Logically, my mindset was “the needs of the many trumps the few”. But emotionally, I began to shut down in ways, I’m only beginning to understand. To try and quickly wrap this up, I began to shut down academically (failed both classes I should have easily Aced), I was making poor life choices (staying numb to everything and was incredibly hypervigilant), and I eventually would go back to live with this person on two different occasions.

See, during my time away she would be kind, charming, charismatic, and almost seemingly loving, which screwed up my reality as to what was really going on. Like a siren luring ships into destruction, I’d be comforted by her false promises and hidden agenda. So, when I decided to go freelance, it seemed like a no brainer, we were on better terms, what could go wrong? Well, everything.

She was so good at twisting words, getting people on her side, and changing her mood as quickly as she breathed, that I began to question my experience. Even when I knew she was clearly in the wrong, I would second guess myself. This pattern led to ruminating thoughts, and when I was extremely stressed– which was almost all the time– I couldn’t think my way out of a paper bag.

Destructive Behaviors

I recently read a book about dealing with a narcissistic family member and I cannot tell you how much peace, healing, and validation I got. When you’re dealing with someone of that nature, it’s almost like fighting a monster that is very real to you and imaginary to everyone else. People like that erode your sense of self, tear you down, and then manipulate you into thinking you’re useless without their help. It’s difficult to identify when you’re in the throws of it.

The weird part and I have to thank Brett, I suppose, is that when someone outside my family had tried to use these tactics, it was easy to see. But because she’s family, I was none the wiser, that and I had never experienced this kind of dysfunctional home environment. Living with my parents was pretty easy in the sense that I had my space, they were supportive and loving. Plus, they aren’t the manipulative, gaslighting type. So, I had no reference for what was going on and she was extremely good (and still is) at making me look like the bad guy.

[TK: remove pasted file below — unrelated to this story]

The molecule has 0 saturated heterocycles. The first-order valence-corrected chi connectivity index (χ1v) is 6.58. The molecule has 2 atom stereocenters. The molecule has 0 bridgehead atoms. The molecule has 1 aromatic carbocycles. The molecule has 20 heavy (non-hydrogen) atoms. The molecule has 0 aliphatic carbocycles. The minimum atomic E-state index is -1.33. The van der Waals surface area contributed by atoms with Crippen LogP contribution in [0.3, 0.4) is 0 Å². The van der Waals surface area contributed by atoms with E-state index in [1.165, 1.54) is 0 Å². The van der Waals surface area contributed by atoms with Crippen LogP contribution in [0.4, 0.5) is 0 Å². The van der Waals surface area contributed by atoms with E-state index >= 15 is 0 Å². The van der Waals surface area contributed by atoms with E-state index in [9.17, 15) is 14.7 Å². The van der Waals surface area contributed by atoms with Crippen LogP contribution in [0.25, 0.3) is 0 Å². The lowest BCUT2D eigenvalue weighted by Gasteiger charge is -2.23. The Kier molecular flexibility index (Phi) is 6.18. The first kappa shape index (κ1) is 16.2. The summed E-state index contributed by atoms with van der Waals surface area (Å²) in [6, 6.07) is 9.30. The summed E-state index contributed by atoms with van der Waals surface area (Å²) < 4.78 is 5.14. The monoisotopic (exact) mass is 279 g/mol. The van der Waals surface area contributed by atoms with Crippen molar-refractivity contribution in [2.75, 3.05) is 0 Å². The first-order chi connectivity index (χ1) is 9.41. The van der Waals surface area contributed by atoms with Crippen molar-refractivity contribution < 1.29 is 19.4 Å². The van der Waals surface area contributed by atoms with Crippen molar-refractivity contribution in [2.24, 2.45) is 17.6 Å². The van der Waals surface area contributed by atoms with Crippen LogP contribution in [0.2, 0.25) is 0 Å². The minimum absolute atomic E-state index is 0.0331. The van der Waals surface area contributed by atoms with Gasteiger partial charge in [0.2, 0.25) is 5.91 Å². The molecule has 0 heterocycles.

Just to give a brief breakdown of my destructive behaviors, I’d have bouts of hopeless feelings, self-sabotaging behavior (with work and health), learned helplessness, hypervigilance, and lethargy. Everything was doom and gloom and nothing seemed like it mattered. Externally, I seemed unaffected and congenial. Internally, well, I was a big numb sack of parts. The biggest thing I didn’t realize until last week was how dissociative with my feelings I had become. Don’t get me wrong, I’m naturally more logical-leaning than a feeling type of person. But I have come to realize that my sense of arrested development is a coping mechanism from being under this person’s thumb for so long.

I also stopped trying to accomplish things because of a deep-rooted fear of success. That fear wasn’t because I was scared of achievement, but, I had become conditioned to be afraid of her response whenever something good happened for me. Each major conflict we’ve had has occurred when something eventful was going on in my life. I used to hide when good things happened because I was afraid of the retaliation. Our last major showdown (which prompted my travel escapades), happened after she found out that I had gotten a pretty lucrative contract with a university in town. My brother had been present when I received the news. I told him not to say anything to anyone, but he had happened to mention it to her. One day, as I was leaving my room, she appeared out of nowhere and said:

“I hear you’re going to start working with X university. Why didn’t you tell me about it?”